Twitter lost its collective mind over the last week.
At least the part of the tweet stream that I swim in.
CT Women, an arm of Christianity Today that bills itself as “news and analysis from the perspective of evangelical women,” launched into a two-month long series called #AmplifyWomen: A New Conversation About Leadership and Discipleship. The first entry, “Who’s in Charge of the Christian Blogosphere?,” written by Tish Harrison Warren, stirred up an incredible amount of ire. I confess that I felt that ire at first. I’m as egalitarian as they come. “Feminism” is not a dirty word to me. My knee-jerk reaction after reading the article was to wonder why men weren’t being called to the carpet. Men like Douglas Wilson, Mark Driscoll, John Pavlovitz. Men – conservative and progressive – who teach harmful things. Why were women being labeled the “bad guys?”
Thankfully, I watched the responses before adding my voice to the cacophony. Often wisdom is found in waiting. I took the time to pause and reflect. The more I thought about it, the more I liked Warren’s article, for several reasons:
- First, she’s an ordained minister. She’s hardly out to silence women’s voices.
- Second, her call to accountability is appropriate. Anyone who dares take to a public platform had better keep the words of James in mind: “My brethren, let not many of you become teachers, knowing that we shall receive a stricter judgment” (3:1, NKJV).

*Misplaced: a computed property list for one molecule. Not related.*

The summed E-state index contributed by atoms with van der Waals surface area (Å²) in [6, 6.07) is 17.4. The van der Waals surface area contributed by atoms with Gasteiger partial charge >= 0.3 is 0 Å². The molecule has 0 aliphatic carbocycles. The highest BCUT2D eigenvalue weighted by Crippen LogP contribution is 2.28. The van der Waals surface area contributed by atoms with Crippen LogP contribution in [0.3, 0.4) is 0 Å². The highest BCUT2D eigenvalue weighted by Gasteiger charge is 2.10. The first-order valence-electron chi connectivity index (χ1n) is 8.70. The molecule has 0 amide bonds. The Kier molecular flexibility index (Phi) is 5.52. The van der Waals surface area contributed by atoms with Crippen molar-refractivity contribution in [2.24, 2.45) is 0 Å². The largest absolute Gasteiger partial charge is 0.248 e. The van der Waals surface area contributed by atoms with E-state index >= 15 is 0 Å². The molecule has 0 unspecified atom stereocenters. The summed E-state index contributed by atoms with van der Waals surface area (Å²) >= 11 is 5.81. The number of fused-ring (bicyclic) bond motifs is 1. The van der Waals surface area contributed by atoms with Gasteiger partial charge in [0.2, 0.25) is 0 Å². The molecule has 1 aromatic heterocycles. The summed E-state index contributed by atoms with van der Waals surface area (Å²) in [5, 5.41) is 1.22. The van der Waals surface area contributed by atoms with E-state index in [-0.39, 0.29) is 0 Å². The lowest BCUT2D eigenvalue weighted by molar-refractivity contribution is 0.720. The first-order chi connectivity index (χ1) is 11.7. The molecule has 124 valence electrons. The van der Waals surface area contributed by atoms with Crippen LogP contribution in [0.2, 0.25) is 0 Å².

- Third, she never once asks women to submit to oppressive, misogynistic church cultures (as some claim).
- Fourth, she doesn’t dismiss laypeople (again, as some claim).
- Fifth, everything in the piece is applicable to men, just as many (if not most) things geared toward men are applicable to women.
- Sixth, this is the first entry in a series. Anyone who thought she should or could cover every facet and concern of women in ministry ever had hugely unrealistic expectations.
Do I think that it’s practical or workable for every blogger to submit every piece he or she writes to some “board of blogging overseers?” Of course not. I don’t believe that Warren thinks that’s a good idea either. A large portion of accountability should be left to the readers, who need to know the Scriptures well enough to be able to discern when someone is “off.” (I’m talking about unorthodox “off” here, not legitimate differences in interpretation). Those readers should attempt to correct that author, and then stop following that author and warn others about him or her if he/she refuses to be corrected. At the same time, there’s nothing wrong with or oppressive about going to our pastors and saying, “Hey, could you check this out? Have I written anything heretical lately? Would you come around me and support this ministry I’ve got going?” That just makes sense. That’s the Body doing what its meant to do.
The main objection to Warren’s piece appears to be her inclusion of one particular author as an example of the blogosphere phenomenon and the questions surrounding it:
One of the most prominent recent examples of this crisis involves the popular blogger Jen Hatmaker, who last year announced that her views about homosexuality have changed. She was cheered by some and denounced by others. LifeWay stopped selling her books. Aside from the debate about sexuality, broader questions emerged: Where do bloggers and speakers like Hatmaker derive their authority to speak and teach? And who holds them accountable for their teaching? What kinds of theological training and ecclesial credentialing are necessary for Christian teachers and leaders? What interpretive body and tradition do these bloggers speak out of? Who decides what is true Christian orthodoxy? And how do we as listeners decide whom to trust as a Christian leader and teacher?